I commend Mexico-and Hacienda and CNBV-for this visionary action.
This will be an extraordinary example for all countries to follow, in particular for the G20's work to promote financial inclusion.
But all of these efforts, to what end?
Many of you are familiar with Portfolios of the Poor. New research, now coming out in November, from Mexico vividly illustrates what I am talking about. A woman named Marta lives a precarious existence in rural Puebla. She earns a living by working in fields, selling peanuts and seeds, and taking in laundry. She does okay most of the time, but she struggles to get out of her situation of dependence.
Because her income is not only low but very irregular, her need of appropriate financial services is even greater. She would like to buy her own land, but has no collateral for a loan and also savings when a friend did not pay back her loan. There are no banks around to keep her savings safe, and she says she doesn't fully trust local so-called "cooperatives". So she could easily be wiped out by anything unexpected-illness or even slow work. This is a story of many poor people around the world…and certainly not unique for Mexico.
Having a safe, reliable and affordable payment system, having the possibility to safe for uncertain days or being able to finance your business idea, all have tremendous social and economic impact. And people like Marta could really make very good use of it.
I therefore encourage you to aim high to build an inclusive and sound financial system as quickly as possible. The goal is to build an infrastructure-physical, legal, regulatory, business environment-that enables full access. Just like roads, ports or electricity.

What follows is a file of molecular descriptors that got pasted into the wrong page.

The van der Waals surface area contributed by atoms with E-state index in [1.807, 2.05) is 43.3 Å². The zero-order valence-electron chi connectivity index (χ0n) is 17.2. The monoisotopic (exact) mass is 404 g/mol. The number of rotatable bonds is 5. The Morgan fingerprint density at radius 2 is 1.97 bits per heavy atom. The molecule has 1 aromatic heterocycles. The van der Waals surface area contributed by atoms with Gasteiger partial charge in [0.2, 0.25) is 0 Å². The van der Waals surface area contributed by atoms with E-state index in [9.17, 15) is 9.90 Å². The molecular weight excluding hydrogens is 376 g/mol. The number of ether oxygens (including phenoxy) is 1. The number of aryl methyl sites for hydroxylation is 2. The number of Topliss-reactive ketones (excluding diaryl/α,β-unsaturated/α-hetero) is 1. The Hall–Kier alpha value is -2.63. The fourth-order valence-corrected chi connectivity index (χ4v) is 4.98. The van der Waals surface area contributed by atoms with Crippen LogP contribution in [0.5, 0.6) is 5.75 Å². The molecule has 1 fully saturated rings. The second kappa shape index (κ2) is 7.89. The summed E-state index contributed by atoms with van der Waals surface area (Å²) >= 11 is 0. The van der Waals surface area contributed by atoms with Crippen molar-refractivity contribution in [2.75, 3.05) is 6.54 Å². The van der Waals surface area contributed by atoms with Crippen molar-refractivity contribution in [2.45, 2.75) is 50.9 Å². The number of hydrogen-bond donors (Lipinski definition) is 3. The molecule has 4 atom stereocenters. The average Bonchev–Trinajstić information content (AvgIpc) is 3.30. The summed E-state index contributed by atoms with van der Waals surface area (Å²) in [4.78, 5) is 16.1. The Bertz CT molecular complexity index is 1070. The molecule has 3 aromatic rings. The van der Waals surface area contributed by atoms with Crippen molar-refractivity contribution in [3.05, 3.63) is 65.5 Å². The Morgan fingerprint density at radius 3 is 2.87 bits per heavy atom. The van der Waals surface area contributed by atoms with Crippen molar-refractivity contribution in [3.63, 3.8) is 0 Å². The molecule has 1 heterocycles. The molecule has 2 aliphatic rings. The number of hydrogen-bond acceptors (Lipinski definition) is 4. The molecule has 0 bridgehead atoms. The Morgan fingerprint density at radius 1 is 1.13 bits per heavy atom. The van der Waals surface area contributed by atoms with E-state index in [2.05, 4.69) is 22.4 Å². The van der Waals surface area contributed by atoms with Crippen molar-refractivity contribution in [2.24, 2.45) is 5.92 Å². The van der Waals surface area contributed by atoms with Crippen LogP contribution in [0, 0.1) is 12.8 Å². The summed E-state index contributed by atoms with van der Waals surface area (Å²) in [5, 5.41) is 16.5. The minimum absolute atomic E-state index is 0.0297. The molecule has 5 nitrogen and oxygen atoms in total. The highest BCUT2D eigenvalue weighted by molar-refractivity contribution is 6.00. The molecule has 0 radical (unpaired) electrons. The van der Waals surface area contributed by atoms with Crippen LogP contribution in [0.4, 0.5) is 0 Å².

Once that is there, then I encourage you to see what other kinds of priorities could be advanced by better access to the right financial services. Let us not forget that financial services are not an end in and of themselves, but a means to an end. It is the house you can buy with these services, the health you can afford, the water you can drink and the investments you can make.
Almost everywhere I go, governments are interested in using mobile phones and bank agents to make conditional cash transfers and other payments-and this is already happening in many parts. This increases efficiency and transparency, reduces real costs of collection and extends a formal financial system into areas of the countries once thought unreachable. I believe similar approaches would be timely for rural development and agricultural production, sustainable use of water, clean energy, remittances and much more. For this to happen, it is important to extend the dialogue to include other government departments, private companies outside the financial sector and all other relevant stakeholders.
In the end of the day, financial inclusion is about providing everyone with a tool that helps you fulfill your basic needs. It is a tool that can help create great impact. And the good news is; we are making it happen!!
I would like to thank President Calderon, Hacienda and the CNBV for their collaboration, and wish them all success, also with their upcoming G20 Presidency.
I would like to take this opportunity to thank the members of my Reference Group for all their great support the last years. CGAP, IFC, the World Bank, the Gates Foundation and of course AFI, which I today congratulate on the completion of their forum.
And of course, I would like to wish all success to the GPFI tomorrow under the guidance of the French, the Mexicans and the Koreans.
Thank you very much.